This may be of interest to those who are concerned or curious about open education and OER. Open Pedagogy Approaches: Faculty, Library, and Student Collaborations, edited by Kimberly Davies Hoffman and Alexis Clifton, was published online recently. It is notable as an open resource about teaching and learning with open resources, and for the way it highlights the value of open pedagogy for digital and information literacy.
The book contains case studies of open pedagogy projects, which are organized into four sections: Introductory Framework, Open Pedagogy as Textbook Replacement, Open Pedagogy as Open Student Projects, and Open Pedagogy and Open Course Design. These examples of what can be done with open materials are good sources of ideas and inspiration.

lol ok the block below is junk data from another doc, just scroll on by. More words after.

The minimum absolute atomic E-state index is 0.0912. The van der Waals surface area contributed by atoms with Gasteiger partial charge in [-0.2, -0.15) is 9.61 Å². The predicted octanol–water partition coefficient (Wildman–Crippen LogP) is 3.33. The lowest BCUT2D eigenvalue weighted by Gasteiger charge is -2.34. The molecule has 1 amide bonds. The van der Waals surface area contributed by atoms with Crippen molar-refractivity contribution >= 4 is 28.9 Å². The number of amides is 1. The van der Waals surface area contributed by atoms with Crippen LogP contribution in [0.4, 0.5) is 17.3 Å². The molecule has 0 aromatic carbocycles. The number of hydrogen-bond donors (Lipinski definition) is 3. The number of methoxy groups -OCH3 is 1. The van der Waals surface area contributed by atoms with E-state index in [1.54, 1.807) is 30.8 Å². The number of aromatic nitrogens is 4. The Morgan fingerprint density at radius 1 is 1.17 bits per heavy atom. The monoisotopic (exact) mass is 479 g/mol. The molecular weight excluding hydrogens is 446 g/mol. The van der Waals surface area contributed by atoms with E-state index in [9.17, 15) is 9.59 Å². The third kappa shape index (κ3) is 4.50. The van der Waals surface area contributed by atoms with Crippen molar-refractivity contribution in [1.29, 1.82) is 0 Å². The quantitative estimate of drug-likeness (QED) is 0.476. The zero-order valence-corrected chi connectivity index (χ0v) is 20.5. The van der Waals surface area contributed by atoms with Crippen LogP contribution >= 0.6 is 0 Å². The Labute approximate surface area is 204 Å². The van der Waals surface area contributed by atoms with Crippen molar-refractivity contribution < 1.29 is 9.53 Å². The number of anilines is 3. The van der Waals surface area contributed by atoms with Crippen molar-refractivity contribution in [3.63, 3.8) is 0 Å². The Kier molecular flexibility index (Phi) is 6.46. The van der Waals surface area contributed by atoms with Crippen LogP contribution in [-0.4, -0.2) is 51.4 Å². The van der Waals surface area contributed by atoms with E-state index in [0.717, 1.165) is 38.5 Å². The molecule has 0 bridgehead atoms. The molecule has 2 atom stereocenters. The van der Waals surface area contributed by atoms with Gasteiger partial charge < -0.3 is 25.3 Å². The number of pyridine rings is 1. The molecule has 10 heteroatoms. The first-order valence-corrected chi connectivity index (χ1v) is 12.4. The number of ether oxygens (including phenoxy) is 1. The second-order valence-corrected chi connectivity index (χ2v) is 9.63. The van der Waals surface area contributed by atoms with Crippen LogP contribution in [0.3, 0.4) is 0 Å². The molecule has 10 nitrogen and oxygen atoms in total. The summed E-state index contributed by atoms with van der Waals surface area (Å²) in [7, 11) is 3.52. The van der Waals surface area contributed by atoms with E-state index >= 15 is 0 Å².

From the Forward by Robin DeRosa:
“…what excited me most about working with openly licensed materials was how it enabled me to rethink the work that my students and I were doing together. What if the project of education was less about encountering knowledge and more about interacting with it? What would it mean for my students, my institution, my community, my world if we thought about education as a collaborative endeavor, and built architectures that encouraged a commons-oriented approach to learning? Surely this would mean making learning materials affordable, but surely it wouldn’t mean only that.”
As an aside, DeRosa’s group at Plymouth State University has been doing some open planning for the uncertain fall semester. Their Four Models for HiFlex Course Design may be of interest as well.